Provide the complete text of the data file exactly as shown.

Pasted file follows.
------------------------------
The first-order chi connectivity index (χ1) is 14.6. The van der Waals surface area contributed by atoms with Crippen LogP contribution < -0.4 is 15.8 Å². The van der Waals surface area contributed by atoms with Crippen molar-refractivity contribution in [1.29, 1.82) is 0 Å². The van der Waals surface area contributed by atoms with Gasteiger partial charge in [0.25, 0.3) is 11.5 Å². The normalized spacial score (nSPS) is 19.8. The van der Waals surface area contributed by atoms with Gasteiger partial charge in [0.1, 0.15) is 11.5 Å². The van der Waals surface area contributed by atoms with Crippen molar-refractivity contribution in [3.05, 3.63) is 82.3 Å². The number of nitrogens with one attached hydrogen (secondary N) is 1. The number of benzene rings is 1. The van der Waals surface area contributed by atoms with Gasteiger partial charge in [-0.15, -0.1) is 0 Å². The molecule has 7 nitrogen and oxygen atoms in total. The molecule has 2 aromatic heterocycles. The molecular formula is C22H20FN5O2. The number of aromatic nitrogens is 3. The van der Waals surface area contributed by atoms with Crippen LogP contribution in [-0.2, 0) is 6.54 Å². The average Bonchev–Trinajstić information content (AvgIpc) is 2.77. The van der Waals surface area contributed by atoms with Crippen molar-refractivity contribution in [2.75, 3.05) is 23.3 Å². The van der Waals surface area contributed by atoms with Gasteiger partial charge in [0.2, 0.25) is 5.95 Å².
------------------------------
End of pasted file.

The first-order chi connectivity index (χ1) is 14.6. The van der Waals surface area contributed by atoms with Crippen LogP contribution < -0.4 is 15.8 Å². The van der Waals surface area contributed by atoms with Crippen molar-refractivity contribution in [1.29, 1.82) is 0 Å². The van der Waals surface area contributed by atoms with Gasteiger partial charge in [0.25, 0.3) is 11.5 Å². The normalized spacial score (nSPS) is 19.8. The van der Waals surface area contributed by atoms with Gasteiger partial charge in [0.1, 0.15) is 11.5 Å². The van der Waals surface area contributed by atoms with Crippen molar-refractivity contribution in [3.05, 3.63) is 82.3 Å². The number of nitrogens with one attached hydrogen (secondary N) is 1. The number of benzene rings is 1. The van der Waals surface area contributed by atoms with Gasteiger partial charge in [-0.15, -0.1) is 0 Å². The molecule has 7 nitrogen and oxygen atoms in total. The molecule has 2 aromatic heterocycles. The molecular formula is C22H20FN5O2. The number of aromatic nitrogens is 3. The van der Waals surface area contributed by atoms with Crippen LogP contribution in [-0.2, 0) is 6.54 Å². The average Bonchev–Trinajstić information content (AvgIpc) is 2.77. The van der Waals surface area contributed by atoms with Crippen molar-refractivity contribution in [2.75, 3.05) is 23.3 Å². The van der Waals surface area contributed by atoms with Gasteiger partial charge in [0.2, 0.25) is 5.95 Å².